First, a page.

FALL SCRAPBOOK: FIELD + SUPPLY

From the freshly pulled craft brews, to the stalls hawking small-batch bitters, to crowd done up in designer flannel, Field + Supply has always made it clear that it’s not your grandma’s craft fair. This year, DECASO helped to further that distinction, introducing a chic vintage and antiques element to the event. “It seemed to fit it in perfectly with everything else that was happening at the fair,” says Field + Supply founder Brad FordIn addition to presenting nine dealer booths, Team DECASO hosted an interior designer field trip to Field + Supply, a book signing with Julie Carlson of Remodelista, and a wine tasting with local Hudson sommelier Hillary Zio. See all of the event’s highlights below!
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MARK YOUR CALENDAR FOR SAN FRANCISCO FALL ART & ANTIQUES SHOW

Fall is a season of must-dos. From pie baking to pre-holiday silver polishing, there’s no excess of space in the datebook. So forgive us for adding just one more event? Running from October 11th to 14th, at San Francisco’s Fort Mason Center is the San Francisco Fall Art & Antiques Show. Deemed “utter magic” by interior designer Bunny Williams and hailed by San Francisco itself as the “highlight of the San Francisco social season,” the San Francisco Fall Art & Antiques Show earns our vote for can’t-miss fall event.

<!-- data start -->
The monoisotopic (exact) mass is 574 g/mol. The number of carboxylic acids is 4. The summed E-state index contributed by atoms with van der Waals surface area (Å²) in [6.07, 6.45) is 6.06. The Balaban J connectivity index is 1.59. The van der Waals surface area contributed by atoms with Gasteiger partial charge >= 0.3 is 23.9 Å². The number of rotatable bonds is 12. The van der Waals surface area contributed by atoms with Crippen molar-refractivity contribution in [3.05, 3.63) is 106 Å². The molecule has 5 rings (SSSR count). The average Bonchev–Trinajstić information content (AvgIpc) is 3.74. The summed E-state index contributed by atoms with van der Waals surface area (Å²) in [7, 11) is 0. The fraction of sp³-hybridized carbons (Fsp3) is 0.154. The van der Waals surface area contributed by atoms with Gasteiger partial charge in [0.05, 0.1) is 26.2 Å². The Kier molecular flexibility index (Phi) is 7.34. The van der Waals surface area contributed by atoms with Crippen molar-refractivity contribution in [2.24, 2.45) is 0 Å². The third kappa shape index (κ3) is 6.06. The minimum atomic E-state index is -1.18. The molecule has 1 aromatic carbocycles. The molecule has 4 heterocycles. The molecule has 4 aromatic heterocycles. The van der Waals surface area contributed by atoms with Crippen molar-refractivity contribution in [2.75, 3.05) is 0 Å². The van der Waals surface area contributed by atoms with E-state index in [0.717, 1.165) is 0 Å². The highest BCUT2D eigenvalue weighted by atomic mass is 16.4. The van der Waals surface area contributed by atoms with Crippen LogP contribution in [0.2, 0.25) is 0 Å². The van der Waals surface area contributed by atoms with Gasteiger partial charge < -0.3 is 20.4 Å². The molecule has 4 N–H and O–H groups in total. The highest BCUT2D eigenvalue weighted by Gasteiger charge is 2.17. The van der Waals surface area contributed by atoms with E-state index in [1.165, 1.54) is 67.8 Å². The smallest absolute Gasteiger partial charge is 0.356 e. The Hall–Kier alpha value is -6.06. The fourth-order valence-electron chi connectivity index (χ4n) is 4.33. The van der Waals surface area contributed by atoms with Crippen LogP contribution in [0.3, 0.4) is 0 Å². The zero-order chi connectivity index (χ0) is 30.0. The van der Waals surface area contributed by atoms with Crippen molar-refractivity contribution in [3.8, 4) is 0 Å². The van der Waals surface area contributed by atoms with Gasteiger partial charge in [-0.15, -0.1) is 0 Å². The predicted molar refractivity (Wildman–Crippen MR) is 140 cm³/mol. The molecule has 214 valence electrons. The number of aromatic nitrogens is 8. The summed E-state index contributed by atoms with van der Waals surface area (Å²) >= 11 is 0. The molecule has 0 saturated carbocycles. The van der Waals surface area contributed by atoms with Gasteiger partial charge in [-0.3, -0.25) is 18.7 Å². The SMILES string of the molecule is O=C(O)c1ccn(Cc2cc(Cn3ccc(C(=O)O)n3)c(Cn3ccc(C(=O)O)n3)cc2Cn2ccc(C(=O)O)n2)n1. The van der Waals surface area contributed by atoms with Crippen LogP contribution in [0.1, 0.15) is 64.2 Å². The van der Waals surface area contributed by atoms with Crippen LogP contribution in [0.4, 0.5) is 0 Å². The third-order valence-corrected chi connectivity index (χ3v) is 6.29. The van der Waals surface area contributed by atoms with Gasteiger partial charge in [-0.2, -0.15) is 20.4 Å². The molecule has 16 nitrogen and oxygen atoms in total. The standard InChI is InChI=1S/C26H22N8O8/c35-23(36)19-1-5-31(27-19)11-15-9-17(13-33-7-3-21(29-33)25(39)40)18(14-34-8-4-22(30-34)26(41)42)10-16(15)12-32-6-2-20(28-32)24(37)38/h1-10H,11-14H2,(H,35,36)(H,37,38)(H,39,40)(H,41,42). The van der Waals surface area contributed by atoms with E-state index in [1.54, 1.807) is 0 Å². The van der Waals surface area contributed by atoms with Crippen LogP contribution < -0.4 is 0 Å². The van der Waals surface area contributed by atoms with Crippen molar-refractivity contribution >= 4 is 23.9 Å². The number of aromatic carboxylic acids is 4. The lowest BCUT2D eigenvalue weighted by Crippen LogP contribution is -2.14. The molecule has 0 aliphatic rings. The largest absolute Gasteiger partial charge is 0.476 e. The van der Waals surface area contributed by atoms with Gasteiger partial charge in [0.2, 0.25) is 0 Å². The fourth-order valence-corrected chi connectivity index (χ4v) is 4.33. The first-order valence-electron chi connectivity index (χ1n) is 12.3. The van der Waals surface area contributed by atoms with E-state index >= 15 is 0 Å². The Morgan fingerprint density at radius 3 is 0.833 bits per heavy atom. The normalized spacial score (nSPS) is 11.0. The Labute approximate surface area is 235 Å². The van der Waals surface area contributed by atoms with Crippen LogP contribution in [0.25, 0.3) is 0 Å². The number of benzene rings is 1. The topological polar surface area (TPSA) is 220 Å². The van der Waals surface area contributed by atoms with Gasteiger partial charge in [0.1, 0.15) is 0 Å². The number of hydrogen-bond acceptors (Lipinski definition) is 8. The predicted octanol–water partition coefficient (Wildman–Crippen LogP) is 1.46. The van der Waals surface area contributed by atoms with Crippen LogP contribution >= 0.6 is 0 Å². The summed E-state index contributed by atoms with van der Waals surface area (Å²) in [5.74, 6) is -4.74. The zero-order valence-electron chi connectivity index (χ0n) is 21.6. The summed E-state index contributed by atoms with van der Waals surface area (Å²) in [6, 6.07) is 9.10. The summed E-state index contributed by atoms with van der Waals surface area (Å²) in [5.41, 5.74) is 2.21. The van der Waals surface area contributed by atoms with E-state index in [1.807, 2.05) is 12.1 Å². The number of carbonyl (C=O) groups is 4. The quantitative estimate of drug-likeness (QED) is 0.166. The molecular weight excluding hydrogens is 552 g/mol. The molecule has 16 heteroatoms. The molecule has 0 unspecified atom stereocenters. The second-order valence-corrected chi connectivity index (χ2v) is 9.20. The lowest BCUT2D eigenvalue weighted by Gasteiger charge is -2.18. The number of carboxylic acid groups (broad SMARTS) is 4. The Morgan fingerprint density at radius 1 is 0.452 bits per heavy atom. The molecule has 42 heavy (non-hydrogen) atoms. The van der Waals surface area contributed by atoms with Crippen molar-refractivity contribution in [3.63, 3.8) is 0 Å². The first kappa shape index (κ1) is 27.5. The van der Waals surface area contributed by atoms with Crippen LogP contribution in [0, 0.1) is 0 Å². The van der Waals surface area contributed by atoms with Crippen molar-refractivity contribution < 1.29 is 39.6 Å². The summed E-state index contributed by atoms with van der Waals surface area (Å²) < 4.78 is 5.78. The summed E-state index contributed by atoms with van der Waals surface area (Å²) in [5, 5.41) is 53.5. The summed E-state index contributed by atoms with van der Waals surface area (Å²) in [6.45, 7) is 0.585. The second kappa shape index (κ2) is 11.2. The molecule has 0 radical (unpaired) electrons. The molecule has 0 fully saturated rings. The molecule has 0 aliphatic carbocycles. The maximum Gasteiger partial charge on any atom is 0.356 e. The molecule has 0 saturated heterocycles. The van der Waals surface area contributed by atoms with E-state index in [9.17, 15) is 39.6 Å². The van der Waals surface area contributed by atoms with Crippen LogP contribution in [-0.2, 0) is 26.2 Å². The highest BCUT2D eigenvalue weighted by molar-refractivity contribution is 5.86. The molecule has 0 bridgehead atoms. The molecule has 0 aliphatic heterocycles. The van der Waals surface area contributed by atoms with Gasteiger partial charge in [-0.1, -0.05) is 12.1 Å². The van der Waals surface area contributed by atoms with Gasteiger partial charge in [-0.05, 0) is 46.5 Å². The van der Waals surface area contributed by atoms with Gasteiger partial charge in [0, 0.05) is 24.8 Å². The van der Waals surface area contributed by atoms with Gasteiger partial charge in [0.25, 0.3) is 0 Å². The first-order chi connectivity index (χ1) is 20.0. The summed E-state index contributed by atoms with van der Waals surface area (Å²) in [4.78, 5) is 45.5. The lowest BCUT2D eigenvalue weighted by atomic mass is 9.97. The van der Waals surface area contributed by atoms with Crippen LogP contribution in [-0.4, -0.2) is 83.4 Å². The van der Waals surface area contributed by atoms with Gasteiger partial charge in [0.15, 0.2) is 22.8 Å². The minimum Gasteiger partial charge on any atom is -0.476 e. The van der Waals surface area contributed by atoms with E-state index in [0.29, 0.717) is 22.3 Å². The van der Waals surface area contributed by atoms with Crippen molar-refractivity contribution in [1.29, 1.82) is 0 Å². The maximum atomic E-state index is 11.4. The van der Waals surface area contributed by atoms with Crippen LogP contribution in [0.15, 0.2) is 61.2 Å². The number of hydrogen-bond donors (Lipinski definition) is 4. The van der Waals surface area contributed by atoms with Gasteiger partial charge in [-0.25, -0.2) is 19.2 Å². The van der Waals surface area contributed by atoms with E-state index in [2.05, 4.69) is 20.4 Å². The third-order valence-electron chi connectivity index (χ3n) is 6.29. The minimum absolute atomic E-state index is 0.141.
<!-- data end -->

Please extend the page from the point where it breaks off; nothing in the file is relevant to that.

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9 REASONS TO HEAD TO FIELD + SUPPLY THIS FALL

As if the turning leaves weren’t enough to have you flocking upstate, Field + Supply, the modern makers’ fair, returns to the Hudson Valley this October 5th to 7th. As a partner, DECASO will be on site and joined by ten DECASO dealers. Curious about what else to expect? We’ve rounded up nine reasons to book your tickets now, below.

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SEMINAR SERIES: MASTER CRAFT WITH ANTHONY MORRIS

When asked about the importance of preserving traditional woodworking, Anthony Morris cites John Ruskin: “Life without industry is guilt. Industry without art is brutality.”  While Ruskin was pondering the despondencies of labor in Victorian England, the sentiment remains salient even today in Greenpoint, Brooklyn. It’s there, that Morris, a master woodworker, has set up shop. Some might consider woodworking obsolete in a machine-driven world, but Morris sees his trade as an artistic complement to modern tech—a peaceful cohabitant rather than a tradition surviving in spite.

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